At a time when Israel’s mountain and coastal aquifers are severely depleted, the government has put in place what is know as the “Drought Tax”. People in Israel already have to pay for the amount of water they use, however the new drought tax is actually a levy on excessive water use with the apparent aim of encouraging people to save water.
A number of solutions for the present water emergency in Israel have been suggested, such as importing water from Turkey and establishing temporary, movable desalinization plants along the coast. These solutions are very expensive however, are limited in the volume of water they can produce and are only temporary solutions. The most obvious and promising solution is water saving, through informing the public and, more recently, by introducing a heavy drought tax – water consumption fell by 15% this past summer compared to the summer of 2008.
At present a family of four are allotted 18 cubic meters of water and another 5 cubic meters for each additional person in the household. These figures were planned to be increased in 2010, suggesting that the outrage shown by the general public has not gone unheard. Yesterday, however, Prime Minister Benjamin Netanyahu ordered the drought tax to be suspended as of January 2010.
It seems as if the government simply don’t know what the best solution is. The water crisis is not a recent problem in Israel – the water level in the Sea of Galilee, Israel’s main fresh water supply, has been consistently getting lower over the years – but what exactly has been done about it?
Last week winter finally arrived in Israel, marked by several days of continual rain in some parts of the country. According to the Israel Meteorological Service, the levels of rainfall have been far above the seasonal averages – up to 121 millimeters of rain. This was welcomed by the people , although there were floods in many areas where the drainage could not cope with the downpour.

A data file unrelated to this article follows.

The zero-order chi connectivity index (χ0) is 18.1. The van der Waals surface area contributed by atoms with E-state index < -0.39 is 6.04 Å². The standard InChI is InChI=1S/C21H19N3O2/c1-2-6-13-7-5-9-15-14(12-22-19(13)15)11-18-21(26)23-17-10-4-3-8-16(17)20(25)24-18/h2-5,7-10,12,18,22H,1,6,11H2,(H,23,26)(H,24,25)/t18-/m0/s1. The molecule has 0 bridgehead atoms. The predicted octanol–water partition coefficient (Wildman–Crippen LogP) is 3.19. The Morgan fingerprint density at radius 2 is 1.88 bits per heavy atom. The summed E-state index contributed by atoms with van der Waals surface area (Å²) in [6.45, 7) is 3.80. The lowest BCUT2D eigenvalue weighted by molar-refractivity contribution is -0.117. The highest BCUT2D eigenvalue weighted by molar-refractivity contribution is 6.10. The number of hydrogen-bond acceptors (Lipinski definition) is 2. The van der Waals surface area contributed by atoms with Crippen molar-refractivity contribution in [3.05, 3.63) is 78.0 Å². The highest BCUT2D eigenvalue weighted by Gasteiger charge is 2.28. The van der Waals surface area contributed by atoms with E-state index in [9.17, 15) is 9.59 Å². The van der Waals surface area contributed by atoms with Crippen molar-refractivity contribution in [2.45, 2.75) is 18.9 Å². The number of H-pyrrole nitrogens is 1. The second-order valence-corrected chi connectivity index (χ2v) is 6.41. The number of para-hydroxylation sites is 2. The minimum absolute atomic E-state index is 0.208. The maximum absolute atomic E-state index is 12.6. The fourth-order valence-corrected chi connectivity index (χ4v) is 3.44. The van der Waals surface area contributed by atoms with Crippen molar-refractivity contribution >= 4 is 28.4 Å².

One thing that strikes me is that in a country where fresh water is such a valued commodity, what measures are taken to collect the large amounts of water that fall in heavy rains such as this? Obviously rivers and lakes are naturally replenished, but in built-up areas it seems to all just go down the drain. I’m not suggesting it be used for drinking water, though it can be with appropriate treatment, but it can certainly be used for irrigation, toilet water (not eau de toilette!!) and many other applications.
Perhaps this kind of thinking is not on par with how government agencies think, but such a form of action seems so simple and inexpensive compared to shipping water from Turkey, and in addition is a method that has been around for generations. The Kilauea Military Campground in Volcanoes National Park in Hawaiia has a rainwater catchment system with a 3 million gallon (11.3 million litre) water storage capacity which supplies a demand of 25,000 to 30,000 gallons (94,635 to 113,562 litres) of drinkable water per day.
So… where does all the rain go?
2 thoughts on “Where does all the rain go?”
This is a really interesting issue, and one that governments in Australia have also been trying to monitor for a few years. Different levels of restriction are applied in the different areas of the country based on the severity of drought. Where I live, in regional New South Wales, local government raised the level of water restriction to a Level 4 (of 8 ) earlier this year. This includes an indefinite ban on watering lawns between 10am and 5pm. The ban is put in place to help reduce average daily consumption from 20 megalitres to 16 (http://www.abc.net.au/news/stories/2009/08/11/2652446.htm) Seems reasonable, but there are some areas that have Level 7 restrictions in place, which forbid any use of water outside without a permit. Fines range from $200 AUD to several thousand for individuals, but mostly I think people comply to avoid community scrutiny – over years of drought Australians have become fairly water conscious.
Most areas have had to increase the level of their restrictions over the last couple of years and as a strategy it’s pretty hard to assess given that it is applied so differently across the country. Overall, it’s been criticised as being an unsustainable solution which will never help us to overcome the main issue, which is that of supply.
Isn’t it really an irony; water problem, in fact, could be solved easily if the political problems have not been so harsh in the region. (I mean the Palestinian problem.) Is Benhabib`s suggestion too optimistic?(http://www.resetdoc.org/EN/Benhabib-Gaza.php) I dont want to be the unwarranted reductionist here; lack of water is a problem for other countries too in the region. Political tension is so high that sharing water resources is not even an option in peaceful terms. I remember from Dawit that there is an ongoing dispute between Egypt and Ethiopia on Nile. It seems there is only one way to end the all kinds of conflicts in the region; an EU kind of structure…